Washington, DC - In this week's address, President Obama reflected on his visit with the families of the victims of the Orlando terrorist attack. He reiterated that we will always stand with those impacted by the Orlando attack – and we will do everything in our power to stop homegrown terrorism attacks and ultimately destroy ISIL. With Father's Day coming up, the President emphasized the responsibilities we have to each other – particularly to our children. Too often, events like these have been followed by silence and inaction.

Washington, DC - In June 2014, President Obama launched the Nation of Makers initiative, an all-hands-on-deck effort to give many more students, entrepreneurs, and citizens access to a new class of technologies—such as 3D printers, laser cutters, and desktop machine tools—to design, build, and manufacture just about anything, as well as increased access to mentors, spaces, and resources to support making.

Washington, DC - The Federal Trade Commission has announced the agenda and panelists for its upcoming "Something New Under the Sun" workshop in Washington, DC, on June 21, 2016, examining competition and consumer protection issues raised by consumers’ growing use of rooftop solar panels to generate electric power.

Washington, DC - Here’s the traditional, not so secure way to log in to your bank account: enter your username and that familiar password you probably use for most of your online accounts. Then, you’re in. You can go about your business.

Washington, DC - President Obama believes in the need to transition to a cleaner, more reliable, and affordable 21st century power grid. Under his leadership, transformations in how we produce and consume electricity are decreasing carbon pollution, scaling up renewable energy, and generating savings on consumers’ energy bills. Since 2009, renewable energy generation has increased at a record pace, while costs have decreased dramatically.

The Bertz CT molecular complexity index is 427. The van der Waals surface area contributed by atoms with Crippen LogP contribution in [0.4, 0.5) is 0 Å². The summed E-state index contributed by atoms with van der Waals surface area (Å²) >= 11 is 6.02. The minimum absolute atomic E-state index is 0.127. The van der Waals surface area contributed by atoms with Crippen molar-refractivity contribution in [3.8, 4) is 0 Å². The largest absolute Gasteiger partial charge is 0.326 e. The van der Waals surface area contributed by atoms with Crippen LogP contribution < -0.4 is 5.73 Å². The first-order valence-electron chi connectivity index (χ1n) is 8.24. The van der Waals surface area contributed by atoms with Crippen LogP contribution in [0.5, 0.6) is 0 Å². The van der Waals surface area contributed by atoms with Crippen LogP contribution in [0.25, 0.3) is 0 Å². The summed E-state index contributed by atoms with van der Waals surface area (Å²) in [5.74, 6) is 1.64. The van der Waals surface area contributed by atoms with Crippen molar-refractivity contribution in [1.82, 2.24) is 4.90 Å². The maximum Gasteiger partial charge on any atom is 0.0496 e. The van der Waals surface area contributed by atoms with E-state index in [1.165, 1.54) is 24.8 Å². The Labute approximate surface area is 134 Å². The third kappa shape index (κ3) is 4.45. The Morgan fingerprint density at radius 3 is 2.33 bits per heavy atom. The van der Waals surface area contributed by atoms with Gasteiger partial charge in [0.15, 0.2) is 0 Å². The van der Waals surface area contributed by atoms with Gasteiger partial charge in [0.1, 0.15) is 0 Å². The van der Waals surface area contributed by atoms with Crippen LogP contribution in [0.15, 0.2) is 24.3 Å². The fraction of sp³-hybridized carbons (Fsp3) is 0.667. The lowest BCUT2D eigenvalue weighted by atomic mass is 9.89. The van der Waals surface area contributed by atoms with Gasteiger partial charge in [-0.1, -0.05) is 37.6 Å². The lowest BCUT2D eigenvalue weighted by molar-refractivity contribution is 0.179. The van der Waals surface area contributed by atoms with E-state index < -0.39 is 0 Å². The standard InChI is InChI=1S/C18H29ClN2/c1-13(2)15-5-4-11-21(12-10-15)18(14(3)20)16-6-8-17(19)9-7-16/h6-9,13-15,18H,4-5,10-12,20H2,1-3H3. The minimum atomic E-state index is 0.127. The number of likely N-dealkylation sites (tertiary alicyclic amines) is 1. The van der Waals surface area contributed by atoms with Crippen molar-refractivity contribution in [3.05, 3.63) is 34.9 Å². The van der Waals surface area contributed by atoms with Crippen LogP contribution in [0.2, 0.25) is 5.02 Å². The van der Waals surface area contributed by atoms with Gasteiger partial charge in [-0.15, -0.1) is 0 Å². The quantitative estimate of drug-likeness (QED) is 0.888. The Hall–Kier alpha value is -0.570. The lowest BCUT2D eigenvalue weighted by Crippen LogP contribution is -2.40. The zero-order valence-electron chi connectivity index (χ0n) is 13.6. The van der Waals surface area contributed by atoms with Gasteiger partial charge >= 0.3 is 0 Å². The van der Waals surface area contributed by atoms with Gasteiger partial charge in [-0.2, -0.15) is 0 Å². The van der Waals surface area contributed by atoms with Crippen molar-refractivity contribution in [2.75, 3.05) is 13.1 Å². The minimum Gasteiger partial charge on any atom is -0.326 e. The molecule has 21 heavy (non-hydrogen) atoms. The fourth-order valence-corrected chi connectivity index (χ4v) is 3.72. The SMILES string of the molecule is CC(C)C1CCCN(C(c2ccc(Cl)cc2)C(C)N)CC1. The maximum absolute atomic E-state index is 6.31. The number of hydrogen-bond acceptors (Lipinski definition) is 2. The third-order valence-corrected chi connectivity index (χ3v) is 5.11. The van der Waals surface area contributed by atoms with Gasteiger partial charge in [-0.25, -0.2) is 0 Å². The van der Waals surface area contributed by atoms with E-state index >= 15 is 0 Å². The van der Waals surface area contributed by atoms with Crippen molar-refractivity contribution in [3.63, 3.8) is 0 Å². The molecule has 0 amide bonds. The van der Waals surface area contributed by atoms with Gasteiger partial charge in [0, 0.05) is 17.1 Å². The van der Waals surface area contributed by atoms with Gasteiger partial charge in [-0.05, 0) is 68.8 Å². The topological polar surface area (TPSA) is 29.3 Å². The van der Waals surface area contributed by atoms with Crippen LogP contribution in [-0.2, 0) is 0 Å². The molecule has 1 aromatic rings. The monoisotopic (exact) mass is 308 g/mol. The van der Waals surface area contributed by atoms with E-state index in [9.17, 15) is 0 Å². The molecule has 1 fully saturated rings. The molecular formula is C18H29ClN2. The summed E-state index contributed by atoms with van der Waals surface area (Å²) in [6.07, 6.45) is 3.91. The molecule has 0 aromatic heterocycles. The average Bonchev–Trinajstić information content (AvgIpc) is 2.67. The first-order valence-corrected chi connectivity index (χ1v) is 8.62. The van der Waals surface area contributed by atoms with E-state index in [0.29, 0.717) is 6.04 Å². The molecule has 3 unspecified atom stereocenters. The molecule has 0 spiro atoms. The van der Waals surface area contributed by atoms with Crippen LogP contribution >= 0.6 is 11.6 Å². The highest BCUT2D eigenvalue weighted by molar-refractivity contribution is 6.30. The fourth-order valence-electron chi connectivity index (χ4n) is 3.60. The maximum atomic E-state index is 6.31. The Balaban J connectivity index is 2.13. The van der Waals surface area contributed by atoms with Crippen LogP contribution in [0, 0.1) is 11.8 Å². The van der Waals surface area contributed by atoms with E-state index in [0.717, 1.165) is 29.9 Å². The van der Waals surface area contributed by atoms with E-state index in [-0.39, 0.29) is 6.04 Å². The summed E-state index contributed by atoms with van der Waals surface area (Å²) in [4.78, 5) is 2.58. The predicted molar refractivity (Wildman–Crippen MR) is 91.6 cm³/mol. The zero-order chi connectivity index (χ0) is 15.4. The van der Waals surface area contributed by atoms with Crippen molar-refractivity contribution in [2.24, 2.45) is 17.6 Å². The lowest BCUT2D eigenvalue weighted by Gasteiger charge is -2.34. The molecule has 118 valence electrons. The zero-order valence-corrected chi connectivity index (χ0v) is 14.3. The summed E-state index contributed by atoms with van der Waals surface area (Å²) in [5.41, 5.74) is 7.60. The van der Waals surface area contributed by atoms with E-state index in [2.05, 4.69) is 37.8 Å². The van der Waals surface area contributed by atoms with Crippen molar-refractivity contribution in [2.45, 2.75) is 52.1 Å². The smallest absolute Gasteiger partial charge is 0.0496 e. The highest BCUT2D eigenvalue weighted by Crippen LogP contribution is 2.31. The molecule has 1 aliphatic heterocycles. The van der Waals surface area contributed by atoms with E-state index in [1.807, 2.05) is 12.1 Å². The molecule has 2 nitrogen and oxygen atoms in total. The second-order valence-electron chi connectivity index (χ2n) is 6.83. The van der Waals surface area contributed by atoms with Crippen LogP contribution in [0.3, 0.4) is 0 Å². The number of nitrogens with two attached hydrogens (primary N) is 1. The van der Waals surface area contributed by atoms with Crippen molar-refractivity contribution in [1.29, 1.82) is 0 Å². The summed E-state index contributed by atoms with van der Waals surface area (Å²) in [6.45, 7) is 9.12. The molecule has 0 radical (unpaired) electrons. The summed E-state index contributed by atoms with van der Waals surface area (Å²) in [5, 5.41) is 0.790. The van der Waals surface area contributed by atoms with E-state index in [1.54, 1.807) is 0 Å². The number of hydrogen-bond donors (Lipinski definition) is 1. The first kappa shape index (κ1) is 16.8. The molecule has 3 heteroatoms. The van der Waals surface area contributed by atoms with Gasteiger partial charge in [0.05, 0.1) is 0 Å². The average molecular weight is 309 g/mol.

Washington, DC - I love sea turtles. I love looking into their giant, ancient, gentle eyes and watching them use their long flippers, so graceful in the water, to lumber awkwardly, but persistently, up the moonlit beach to lay their ping pong ball-sized eggs in the sand. I love seeing the tiny hatchlings, so small they can fit in the palm of your hand, frantically climb up and out of their nests and down the beach to start their long, mysterious lives beneath the waves until they, like their mothers and countless generations before them, are called to lumber up the beach to lay their eggs and begin the cycle anew.